“I’m covering this for The Nation,” I told Jerry Seinfeld.
Chris Rock interjected, “The Nation of Islam?”
We were in Las Vegas–where Mayor Oscar Goodman had recently suggested that those who deface freeways with graffiti should have their thumbs cut off on TV–at the first annual Comedy Festival, a recent three-day laugh-quest featuring some thirty-five shows, presented by HBO and AEG Live, sponsored by TBS. There was a panel about comedy with Seinfeld, Rock, Robert Klein and Garry Shandling, moderated by CNN news anchor Anderson Cooper. Shandling asked Cooper, “What do you do one night when you’re just not feeling funny?” Seinfeld later received the first annual The Comedian award, given to a performer “who has most influenced and furthered the art of comedy.” He said, “I’m honored, but awards are stupid. Every insurance company, hotel, car dealer–they get these jack-off trophies.” Seinfeld is best known for his observational humor, so after the presentation I asked if he’d ever done a political joke. He recalled one: “Anybody who wants to be President shows evidence of a brain that’s not working too well.”
The festival kickoff was a two-hour taping of a TV special, Earth to America, a comedic approach to raising consciousness about the environmental crisis. Executive producer Laurie David called it “a little bit of prime-time history.” The show began with a film clip of her husband, Larry, star of Curb Your Enthusiasm, dressed as a modern Paul Revere, riding into Vegas on a horse and shouting, “Global warming is coming!” “Coming to you from Las Vegas, the conscience of America,” said emcee Tom Hanks. Ray Romano: “I think it’s very appropriate, we’re trying to conserve energy in a town that uses more energy than any other town in the world.” Bill Maher: “[We] have a President who thinks Kyoto is that guy his father threw up on in Japan.” Wanda Sykes: “I don’t wanna go home and see my aunt out on the corner, trickin’ for her medicine–‘Tickle your balls for an anti-inflammatory?'”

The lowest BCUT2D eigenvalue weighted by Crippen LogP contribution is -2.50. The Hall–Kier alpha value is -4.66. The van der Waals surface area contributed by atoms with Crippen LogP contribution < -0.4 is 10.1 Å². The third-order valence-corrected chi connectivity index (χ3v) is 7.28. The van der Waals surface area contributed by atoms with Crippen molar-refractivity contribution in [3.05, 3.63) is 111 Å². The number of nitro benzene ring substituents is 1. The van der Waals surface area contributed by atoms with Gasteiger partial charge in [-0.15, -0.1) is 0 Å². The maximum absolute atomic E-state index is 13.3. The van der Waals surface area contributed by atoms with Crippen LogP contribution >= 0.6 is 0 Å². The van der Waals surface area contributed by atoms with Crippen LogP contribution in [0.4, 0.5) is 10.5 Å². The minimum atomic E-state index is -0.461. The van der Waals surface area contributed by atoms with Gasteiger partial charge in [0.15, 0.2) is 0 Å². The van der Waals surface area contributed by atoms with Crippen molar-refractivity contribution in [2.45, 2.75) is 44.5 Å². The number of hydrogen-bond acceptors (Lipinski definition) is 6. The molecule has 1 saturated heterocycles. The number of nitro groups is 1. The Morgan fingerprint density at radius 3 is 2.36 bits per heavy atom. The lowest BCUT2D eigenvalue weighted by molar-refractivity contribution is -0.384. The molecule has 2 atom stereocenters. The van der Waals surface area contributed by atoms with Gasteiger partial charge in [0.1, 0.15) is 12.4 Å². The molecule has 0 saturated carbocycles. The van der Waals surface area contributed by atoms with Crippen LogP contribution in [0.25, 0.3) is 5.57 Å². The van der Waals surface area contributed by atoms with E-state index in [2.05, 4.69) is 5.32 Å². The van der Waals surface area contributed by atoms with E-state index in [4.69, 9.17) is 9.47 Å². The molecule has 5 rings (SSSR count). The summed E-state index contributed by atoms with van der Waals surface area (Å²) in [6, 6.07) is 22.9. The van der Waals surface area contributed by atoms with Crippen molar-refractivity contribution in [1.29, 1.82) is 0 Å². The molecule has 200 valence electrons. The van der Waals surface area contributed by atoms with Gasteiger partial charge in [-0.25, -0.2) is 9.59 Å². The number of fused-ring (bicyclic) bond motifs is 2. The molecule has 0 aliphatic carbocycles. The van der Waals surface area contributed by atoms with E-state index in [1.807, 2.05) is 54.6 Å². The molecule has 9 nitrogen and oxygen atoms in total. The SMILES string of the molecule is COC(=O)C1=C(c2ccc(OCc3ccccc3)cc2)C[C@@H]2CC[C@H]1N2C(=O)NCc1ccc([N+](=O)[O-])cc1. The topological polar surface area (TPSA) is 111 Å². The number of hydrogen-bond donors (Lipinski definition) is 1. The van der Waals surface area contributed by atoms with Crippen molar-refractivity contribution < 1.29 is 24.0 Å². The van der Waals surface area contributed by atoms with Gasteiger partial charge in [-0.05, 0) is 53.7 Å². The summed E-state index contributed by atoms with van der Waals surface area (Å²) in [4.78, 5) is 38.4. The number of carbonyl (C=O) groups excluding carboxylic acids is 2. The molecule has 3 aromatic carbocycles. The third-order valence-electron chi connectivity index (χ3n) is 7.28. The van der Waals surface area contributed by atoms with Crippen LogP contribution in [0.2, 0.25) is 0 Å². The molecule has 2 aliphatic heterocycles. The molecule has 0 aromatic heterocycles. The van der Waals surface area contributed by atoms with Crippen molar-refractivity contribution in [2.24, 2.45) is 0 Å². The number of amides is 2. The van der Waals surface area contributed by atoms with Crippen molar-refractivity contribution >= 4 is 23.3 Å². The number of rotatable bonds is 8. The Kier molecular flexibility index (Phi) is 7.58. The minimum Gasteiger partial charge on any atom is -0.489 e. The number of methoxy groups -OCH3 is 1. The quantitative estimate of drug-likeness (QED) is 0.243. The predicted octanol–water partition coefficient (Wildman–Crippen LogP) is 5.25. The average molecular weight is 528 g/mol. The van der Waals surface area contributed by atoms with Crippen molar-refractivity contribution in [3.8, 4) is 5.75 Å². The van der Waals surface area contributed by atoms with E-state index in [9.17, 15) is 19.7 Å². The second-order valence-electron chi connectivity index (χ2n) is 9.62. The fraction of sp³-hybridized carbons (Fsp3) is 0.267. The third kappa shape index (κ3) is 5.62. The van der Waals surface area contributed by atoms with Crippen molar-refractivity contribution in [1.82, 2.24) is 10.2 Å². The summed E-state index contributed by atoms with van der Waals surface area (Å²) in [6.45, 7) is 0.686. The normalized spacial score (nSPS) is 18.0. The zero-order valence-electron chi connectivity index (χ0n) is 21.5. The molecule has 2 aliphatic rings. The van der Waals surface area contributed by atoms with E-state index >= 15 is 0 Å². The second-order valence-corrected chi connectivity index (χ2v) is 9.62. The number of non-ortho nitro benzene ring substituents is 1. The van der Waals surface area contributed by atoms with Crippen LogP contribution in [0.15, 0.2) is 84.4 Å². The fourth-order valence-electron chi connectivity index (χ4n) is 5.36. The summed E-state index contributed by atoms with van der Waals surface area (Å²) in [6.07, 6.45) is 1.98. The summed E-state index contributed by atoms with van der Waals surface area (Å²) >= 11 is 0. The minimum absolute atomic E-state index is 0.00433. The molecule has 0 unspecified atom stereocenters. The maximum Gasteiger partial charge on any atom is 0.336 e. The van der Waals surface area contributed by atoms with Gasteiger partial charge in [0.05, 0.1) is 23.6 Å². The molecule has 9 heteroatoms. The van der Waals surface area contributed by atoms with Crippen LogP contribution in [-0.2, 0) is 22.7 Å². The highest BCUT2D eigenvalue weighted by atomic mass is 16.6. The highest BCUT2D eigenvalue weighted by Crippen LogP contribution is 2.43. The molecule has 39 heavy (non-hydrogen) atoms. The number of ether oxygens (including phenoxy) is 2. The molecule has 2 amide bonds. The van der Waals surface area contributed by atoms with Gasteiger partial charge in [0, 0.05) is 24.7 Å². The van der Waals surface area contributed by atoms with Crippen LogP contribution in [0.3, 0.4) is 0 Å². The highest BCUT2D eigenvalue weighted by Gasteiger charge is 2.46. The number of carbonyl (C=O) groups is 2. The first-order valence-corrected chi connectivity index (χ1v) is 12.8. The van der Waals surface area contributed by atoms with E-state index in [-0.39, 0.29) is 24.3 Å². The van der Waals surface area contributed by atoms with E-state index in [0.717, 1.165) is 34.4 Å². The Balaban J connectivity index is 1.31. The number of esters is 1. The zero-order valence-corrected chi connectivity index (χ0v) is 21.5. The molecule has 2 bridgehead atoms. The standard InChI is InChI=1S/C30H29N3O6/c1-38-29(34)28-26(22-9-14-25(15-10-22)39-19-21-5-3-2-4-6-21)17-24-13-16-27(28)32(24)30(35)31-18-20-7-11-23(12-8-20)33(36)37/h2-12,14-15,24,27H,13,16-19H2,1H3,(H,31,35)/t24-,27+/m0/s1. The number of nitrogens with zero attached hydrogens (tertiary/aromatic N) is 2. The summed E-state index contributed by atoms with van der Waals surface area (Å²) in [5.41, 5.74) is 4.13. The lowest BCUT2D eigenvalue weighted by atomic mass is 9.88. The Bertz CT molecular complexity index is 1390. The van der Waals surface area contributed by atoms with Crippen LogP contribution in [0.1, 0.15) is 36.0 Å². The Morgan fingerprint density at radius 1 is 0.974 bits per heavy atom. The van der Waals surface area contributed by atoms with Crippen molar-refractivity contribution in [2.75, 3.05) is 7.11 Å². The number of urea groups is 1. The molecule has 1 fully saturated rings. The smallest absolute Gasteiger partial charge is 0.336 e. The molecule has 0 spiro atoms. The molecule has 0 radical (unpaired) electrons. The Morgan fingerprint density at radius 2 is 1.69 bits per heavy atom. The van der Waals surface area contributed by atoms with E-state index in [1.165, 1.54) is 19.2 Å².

At the after-party two bodyguards were assigned to Laurie David; none to Robert F. Kennedy Jr. He had thanked the performers at Earth to America for volunteering their time; actually, they got union scale. For the other shows, performers were highly paid. A ticket for all events cost $1,500.
The spirit of Lenny Bruce hovered over the festival. Robert Klein said Bruce was “good, funny, socially important–the best and highest a comedian could do.” Perhaps Bruce’s most audacious onstage moment was in 1962 when he became the voice of Holocaust orchestrator Adolf Eichmann: “My defense–I was a soldier. I saw the end of a conscientious day’s effort. I watched through the portholes. I saw every Jew burned and turned into soap. Do you people think yourselves better because you burned your enemies at long distance with missiles without ever seeing what you had done to them? Hiroshima auf Wiedersehen…” Bruce was arrested for obscenity that night. His controversial portrayal had particularly inspired Bill Maher, who lost his ABC show, Politically Incorrect, because six days after 9/11 he said, “We have been the cowards, lobbing cruise missiles from 2,000 miles away–that’s cowardly. Staying in the airplane when it hits the building, say what you want about it, it’s not cowardly.”